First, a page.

What is Omicron?
Omicron (B.1.1.529) is a new variant of SARS-CoV-2, the virus that causes COVID-19. Omicron was first detected in the United States on December 1, 2021, in a traveler who had returned to California from South Africa. Right now though, Delta is still the dominant variant in the U.S. and Utah and represents more than 99% of circulating strains.
There is still a lot to learn about Omicron. Scientists are still working to better understand Omicron, how it spreads, whether vaccines protect against it, and how severe it is. We will update you as we learn more.
Is Omicron in Utah?
The first case of COVID-19 caused by the new Omicron variant was discovered in Utah on December 3, 2021 through ongoing genetic sequencing of positive COVID-19 samples at the Utah Public Health Laboratory (UPHL).
- The UPHL has robust genetic sequencing capabilities and can sequence up to 3,100 samples each week. Only PCR samples can be genetically sequenced for variants. The lab has sequenced 11.6% of all positive COVID-19 PCR samples since the beginning of the pandemic.
- The person who tested positive for the Omicron variant is an older adult who lives within the Southwest Utah Public Health District and recently returned home to Utah after traveling to South Africa. The person is fully vaccinated, received monoclonal antibody treatment, and is recovering at home after experiencing only mild symptoms. The Utah Department of Health conducted a thorough case investigation, including identifying any close contacts of the case. The person who tested positive and their close contacts have been very cooperative and are following the isolation, quarantine, and testing guidance of public health authorities.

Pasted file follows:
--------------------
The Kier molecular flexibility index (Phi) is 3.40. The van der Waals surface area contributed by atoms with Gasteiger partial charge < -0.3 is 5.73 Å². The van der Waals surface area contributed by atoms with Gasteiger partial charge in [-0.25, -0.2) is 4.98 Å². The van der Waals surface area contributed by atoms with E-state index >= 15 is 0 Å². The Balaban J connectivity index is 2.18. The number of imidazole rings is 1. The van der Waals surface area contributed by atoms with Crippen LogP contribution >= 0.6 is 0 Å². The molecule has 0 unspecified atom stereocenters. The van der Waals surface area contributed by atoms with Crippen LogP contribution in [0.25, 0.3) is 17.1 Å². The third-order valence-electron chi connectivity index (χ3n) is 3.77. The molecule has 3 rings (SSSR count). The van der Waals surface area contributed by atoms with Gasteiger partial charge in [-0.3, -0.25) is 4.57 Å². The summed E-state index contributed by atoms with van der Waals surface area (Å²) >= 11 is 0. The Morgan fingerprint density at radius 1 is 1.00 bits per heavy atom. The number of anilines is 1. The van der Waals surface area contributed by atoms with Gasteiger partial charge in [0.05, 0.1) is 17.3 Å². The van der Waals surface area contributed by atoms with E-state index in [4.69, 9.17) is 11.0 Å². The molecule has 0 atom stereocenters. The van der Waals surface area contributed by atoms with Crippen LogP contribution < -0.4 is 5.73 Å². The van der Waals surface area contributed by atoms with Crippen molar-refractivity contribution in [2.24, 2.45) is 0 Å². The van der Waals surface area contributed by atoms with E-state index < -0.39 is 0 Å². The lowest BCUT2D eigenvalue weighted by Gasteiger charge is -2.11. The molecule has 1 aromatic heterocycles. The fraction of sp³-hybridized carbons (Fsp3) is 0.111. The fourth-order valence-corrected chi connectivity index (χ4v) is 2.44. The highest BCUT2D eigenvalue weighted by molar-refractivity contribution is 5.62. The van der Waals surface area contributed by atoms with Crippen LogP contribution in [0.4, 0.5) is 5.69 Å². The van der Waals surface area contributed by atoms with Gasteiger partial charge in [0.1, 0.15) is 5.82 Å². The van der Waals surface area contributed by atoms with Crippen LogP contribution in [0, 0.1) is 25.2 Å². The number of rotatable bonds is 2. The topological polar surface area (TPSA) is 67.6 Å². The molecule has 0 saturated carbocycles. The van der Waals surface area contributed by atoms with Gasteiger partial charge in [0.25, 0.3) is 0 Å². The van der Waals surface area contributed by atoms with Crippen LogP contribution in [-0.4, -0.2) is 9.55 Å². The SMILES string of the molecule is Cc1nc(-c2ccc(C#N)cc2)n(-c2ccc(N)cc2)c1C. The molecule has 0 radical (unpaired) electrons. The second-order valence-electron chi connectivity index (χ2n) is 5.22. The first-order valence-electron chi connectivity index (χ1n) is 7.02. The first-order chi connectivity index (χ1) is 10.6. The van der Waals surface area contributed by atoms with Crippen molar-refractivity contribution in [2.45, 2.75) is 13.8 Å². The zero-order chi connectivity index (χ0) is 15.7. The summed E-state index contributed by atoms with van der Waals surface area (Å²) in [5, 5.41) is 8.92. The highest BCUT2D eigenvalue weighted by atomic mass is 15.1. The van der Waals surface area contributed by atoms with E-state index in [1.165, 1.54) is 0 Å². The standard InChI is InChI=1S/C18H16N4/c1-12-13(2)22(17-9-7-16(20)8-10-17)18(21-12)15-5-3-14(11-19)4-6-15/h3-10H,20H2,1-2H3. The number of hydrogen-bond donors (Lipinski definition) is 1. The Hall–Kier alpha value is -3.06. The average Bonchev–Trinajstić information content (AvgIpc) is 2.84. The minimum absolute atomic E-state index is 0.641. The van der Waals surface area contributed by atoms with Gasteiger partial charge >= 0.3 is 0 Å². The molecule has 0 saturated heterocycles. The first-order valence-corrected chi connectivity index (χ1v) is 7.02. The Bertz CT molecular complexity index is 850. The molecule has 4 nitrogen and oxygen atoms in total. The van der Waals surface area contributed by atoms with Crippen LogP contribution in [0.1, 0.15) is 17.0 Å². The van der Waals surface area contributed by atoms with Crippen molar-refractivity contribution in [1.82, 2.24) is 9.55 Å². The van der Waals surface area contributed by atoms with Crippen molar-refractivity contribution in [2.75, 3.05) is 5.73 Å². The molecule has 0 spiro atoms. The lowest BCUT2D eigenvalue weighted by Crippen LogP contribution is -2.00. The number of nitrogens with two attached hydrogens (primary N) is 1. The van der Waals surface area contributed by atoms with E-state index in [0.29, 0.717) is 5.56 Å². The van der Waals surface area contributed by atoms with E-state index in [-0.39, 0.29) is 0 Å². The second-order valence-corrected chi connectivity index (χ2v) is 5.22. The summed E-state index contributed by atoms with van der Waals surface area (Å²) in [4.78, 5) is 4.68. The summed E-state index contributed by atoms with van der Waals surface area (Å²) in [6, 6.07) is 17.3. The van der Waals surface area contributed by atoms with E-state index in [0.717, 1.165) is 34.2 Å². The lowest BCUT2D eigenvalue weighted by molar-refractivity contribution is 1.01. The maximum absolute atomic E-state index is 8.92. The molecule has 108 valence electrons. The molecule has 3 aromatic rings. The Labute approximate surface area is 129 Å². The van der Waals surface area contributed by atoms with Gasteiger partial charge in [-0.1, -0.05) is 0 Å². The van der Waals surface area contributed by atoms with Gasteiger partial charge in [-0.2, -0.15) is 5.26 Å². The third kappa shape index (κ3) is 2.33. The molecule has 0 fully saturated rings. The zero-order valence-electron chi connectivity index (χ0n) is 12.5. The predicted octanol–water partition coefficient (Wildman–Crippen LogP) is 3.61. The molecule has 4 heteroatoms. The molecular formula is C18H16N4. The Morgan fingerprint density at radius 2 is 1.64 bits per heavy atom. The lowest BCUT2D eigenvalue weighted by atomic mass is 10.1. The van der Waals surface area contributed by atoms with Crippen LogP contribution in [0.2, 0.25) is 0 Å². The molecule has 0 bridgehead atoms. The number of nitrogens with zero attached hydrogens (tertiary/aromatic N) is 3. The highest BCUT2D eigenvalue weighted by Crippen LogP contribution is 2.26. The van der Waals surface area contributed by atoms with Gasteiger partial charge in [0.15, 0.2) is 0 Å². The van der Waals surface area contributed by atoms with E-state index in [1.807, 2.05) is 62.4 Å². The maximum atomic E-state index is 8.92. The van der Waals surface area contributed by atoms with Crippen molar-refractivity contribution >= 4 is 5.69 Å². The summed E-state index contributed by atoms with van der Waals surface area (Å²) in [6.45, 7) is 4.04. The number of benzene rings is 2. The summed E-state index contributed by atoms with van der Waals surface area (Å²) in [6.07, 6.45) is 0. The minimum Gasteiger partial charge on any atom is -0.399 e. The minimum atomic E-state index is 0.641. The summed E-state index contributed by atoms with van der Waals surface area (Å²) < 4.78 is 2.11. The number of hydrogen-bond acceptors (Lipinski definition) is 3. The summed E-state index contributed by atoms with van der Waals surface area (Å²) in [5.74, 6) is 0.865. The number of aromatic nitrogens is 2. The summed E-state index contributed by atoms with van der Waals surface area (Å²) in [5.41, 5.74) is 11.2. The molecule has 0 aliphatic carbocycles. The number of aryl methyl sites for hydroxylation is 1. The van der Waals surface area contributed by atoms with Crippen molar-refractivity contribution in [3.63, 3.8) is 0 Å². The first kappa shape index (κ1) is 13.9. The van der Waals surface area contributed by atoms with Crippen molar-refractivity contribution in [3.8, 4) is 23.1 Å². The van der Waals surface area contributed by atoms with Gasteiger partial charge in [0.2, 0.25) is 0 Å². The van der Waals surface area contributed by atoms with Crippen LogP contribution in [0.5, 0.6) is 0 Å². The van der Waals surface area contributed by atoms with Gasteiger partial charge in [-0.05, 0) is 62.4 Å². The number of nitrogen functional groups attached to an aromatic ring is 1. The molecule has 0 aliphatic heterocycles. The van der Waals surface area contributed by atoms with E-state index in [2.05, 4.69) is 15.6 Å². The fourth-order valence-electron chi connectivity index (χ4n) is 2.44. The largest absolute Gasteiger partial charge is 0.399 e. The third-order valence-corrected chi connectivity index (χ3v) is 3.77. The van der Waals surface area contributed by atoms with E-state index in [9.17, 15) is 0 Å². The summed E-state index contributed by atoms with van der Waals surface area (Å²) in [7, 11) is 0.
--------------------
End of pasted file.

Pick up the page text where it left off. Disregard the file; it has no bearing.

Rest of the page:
How do I keep myself and others safe from COVID-19?
Although we are still learning about Omicron, we’ve been fighting COVID-19 since last year and know what prevention strategies help protect people from COVID-19.
- Get vaccinated. Everyone 5 years or older should protect themselves by getting fully vaccinated. Everyone 18 years or older should also get a COVID-19 vaccine booster dose when eligible. Vaccination is still the best protection we have against any variant of COVID-19.
- Wear a mask. Everyone 2 years or older should wear a mask in public indoor settings in areas of substantial or high community transmission.
- Watch for symptoms of COVID. Symptoms may include stuffy or runny nose, sore throat, unusual tiredness, cough, fever, muscle or body aches, headache, feeling sick to your stomach or vomiting, diarrhea, or the loss of taste or smell.
- Get tested test right away if you have symptoms of COVID-19. Treatments for COVID-19 work best early in a person’s illness. Getting tested immediately upon symptom onset can allow for treatment with monoclonal antibodies, and potentially with antiviral pills that are waiting for FDA authorization.
- Stay home if you’re sick or test positive for COVID-19. You can find isolation and quarantine guidelines at https://coronavirus.utah.gov/protect-yourself.
- Keep your distance.Stay at least 6 feet away from people outside your home and those within your home who are sick.
- Increase ventilation. Avoid crowds and poorly ventilated spaces. Use the interactive ventilation tool to learn how to reduce virus particles in your home.
- Wash your hands often. Wash hands with soap and water for at least 20 seconds.
- Test to prevent spread. Consider getting tested or using a self-test before joining indoor gatherings with others who are not in your household.
What should I do if I’ve recently returned from international travel?
The CDC encourages all travelers regardless of vaccination status to take extra precautions after international travel.
- Get tested for COVID-19 3-5 days after traveling to another country.
If you aren’t fully vaccinated, quarantine at home for a full 7 days after international travel, even if you’ve recently had a negative COVID-19 test result. If you don’t get tested after returning from your trip, quarantine at home for 10 days after international travel.